When Independence is Bad

When Independence is Bad



Dr. Henry Brandt

Viola Walker was far from an avid angler, but she did go fishing with her husband, Louis, several times after they were married. Then, after three trips to the same trout stream and enduring her husband’s complaints that she scared the fish away, Viola gave up the fishing business.

Viola’s interest was community projects and current events. She became deeply involved in these activities. Then, after one fishing trip, Louis talked about a “genuine fisherwoman” who had been in their crowd, and Viola felt a pang of jealousy. And she was hurt when he said he couldn’t stay home to watch her debate the new expressway route on television because he was meeting his fishing friends, including “Lady Walton.”

Viola forgot her marital disappointment when the debate on TV waxed warm and the friendly argument continued over a pot of coffee in the studio lunchroom. She found it pleasant to be with men and women who kept their fingers on the day’s pulse, not wasting time playing water tag with a fish.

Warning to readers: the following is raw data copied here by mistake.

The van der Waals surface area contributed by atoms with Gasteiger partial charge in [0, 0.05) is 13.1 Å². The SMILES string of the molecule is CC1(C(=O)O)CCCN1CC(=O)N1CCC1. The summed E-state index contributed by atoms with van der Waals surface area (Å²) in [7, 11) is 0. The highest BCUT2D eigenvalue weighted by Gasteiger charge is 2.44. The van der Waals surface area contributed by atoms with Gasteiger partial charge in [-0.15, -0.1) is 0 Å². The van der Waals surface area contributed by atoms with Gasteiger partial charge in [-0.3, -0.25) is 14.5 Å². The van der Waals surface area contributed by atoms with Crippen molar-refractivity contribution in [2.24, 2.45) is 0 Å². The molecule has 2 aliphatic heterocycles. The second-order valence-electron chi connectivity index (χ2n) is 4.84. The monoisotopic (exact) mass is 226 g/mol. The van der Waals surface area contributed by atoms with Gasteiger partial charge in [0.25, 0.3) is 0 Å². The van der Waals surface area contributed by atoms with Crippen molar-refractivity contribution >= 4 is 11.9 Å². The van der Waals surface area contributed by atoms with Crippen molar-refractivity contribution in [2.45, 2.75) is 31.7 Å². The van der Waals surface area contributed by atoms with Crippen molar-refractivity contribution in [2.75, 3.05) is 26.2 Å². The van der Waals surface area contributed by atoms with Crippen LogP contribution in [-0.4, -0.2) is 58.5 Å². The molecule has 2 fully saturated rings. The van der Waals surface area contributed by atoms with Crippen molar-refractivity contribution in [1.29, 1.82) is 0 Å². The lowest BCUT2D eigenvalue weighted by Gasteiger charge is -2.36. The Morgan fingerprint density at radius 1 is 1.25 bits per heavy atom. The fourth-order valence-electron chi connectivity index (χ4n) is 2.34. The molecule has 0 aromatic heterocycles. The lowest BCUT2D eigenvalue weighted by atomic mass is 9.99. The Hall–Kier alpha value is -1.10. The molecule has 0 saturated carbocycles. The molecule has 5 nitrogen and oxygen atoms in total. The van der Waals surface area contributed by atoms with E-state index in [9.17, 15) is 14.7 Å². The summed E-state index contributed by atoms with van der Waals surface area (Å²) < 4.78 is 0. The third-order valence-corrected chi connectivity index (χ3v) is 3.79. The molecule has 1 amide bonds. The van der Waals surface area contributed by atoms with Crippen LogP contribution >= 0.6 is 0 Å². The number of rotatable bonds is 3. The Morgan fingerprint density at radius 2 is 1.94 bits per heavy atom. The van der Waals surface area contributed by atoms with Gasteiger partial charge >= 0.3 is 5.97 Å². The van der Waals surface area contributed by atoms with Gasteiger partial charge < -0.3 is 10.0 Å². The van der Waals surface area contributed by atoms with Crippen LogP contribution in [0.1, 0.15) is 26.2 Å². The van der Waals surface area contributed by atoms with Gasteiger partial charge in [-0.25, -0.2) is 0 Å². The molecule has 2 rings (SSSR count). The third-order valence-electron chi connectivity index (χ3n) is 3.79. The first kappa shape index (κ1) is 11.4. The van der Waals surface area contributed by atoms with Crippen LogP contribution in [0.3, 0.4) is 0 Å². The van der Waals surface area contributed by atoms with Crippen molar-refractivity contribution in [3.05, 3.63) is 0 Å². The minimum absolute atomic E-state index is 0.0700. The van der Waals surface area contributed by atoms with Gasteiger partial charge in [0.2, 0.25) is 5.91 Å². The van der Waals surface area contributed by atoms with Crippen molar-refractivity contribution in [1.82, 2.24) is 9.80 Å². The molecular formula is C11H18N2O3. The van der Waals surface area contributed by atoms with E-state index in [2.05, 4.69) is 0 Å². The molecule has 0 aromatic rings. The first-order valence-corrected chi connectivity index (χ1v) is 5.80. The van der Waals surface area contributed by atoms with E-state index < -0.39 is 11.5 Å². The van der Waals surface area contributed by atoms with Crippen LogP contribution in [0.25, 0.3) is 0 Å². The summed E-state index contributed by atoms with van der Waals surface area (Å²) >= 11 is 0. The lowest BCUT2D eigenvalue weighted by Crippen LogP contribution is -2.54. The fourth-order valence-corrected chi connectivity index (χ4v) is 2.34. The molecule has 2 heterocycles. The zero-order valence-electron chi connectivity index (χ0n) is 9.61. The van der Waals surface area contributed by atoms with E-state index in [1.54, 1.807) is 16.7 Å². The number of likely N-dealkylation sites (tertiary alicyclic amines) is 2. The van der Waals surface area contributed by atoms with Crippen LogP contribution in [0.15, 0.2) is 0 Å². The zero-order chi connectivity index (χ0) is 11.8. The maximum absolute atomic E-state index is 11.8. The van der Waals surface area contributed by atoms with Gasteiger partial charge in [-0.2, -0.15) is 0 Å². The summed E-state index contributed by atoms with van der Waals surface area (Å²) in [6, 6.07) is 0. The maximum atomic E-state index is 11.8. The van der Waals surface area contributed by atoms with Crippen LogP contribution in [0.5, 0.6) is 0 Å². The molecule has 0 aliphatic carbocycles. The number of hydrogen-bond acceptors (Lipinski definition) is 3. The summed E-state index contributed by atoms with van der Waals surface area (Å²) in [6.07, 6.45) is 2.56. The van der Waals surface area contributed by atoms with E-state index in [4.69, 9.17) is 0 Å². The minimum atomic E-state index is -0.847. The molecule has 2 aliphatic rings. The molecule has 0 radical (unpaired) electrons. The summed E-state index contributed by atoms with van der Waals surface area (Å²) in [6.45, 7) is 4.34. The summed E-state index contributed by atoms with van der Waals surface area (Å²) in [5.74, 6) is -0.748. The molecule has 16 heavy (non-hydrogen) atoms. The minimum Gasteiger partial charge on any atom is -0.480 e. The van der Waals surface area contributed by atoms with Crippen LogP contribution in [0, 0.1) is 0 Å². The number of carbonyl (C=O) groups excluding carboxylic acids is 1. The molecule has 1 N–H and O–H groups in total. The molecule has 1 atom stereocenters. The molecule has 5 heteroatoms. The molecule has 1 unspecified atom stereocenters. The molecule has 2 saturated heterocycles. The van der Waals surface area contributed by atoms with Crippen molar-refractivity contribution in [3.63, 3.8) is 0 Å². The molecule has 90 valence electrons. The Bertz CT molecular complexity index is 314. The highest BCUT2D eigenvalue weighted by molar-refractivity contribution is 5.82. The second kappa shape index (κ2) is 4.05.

Gradually the Walker home became a neutral meeting place for two people whose worlds had spun into separate orbits. Neither bothered the other with the details of their lives, and each said it was nice that way.

One night Viola accused Louis of paying more attention to the lady angler than to the fish. He vigorously denied it.

“I believe we were married for keeps,” he said in our first interview. “But I do wish she’d take more interest in me.”

It had not occurred to him that he gave her interests no thought.

Viola had no desire for divorce, either. She recognized that she had allowed her activities to cover the emptiness of her life. Marriage to the Walkers had become a democratic institution in which each member felt free to maintain his independence.

In time, Viola and Louis came to see that if their marriage was to continue they would have to lose their independence in a union bigger than either of them. They found ways to spend time together. It is the principle of Matthew 16:25 applied to marriage: “For whosoever will save his life shall lose it; and whosoever will lose his life for My sake shall find it.”

The names and certain details in this true case history have been changed to protect each person’s identity and privacy.


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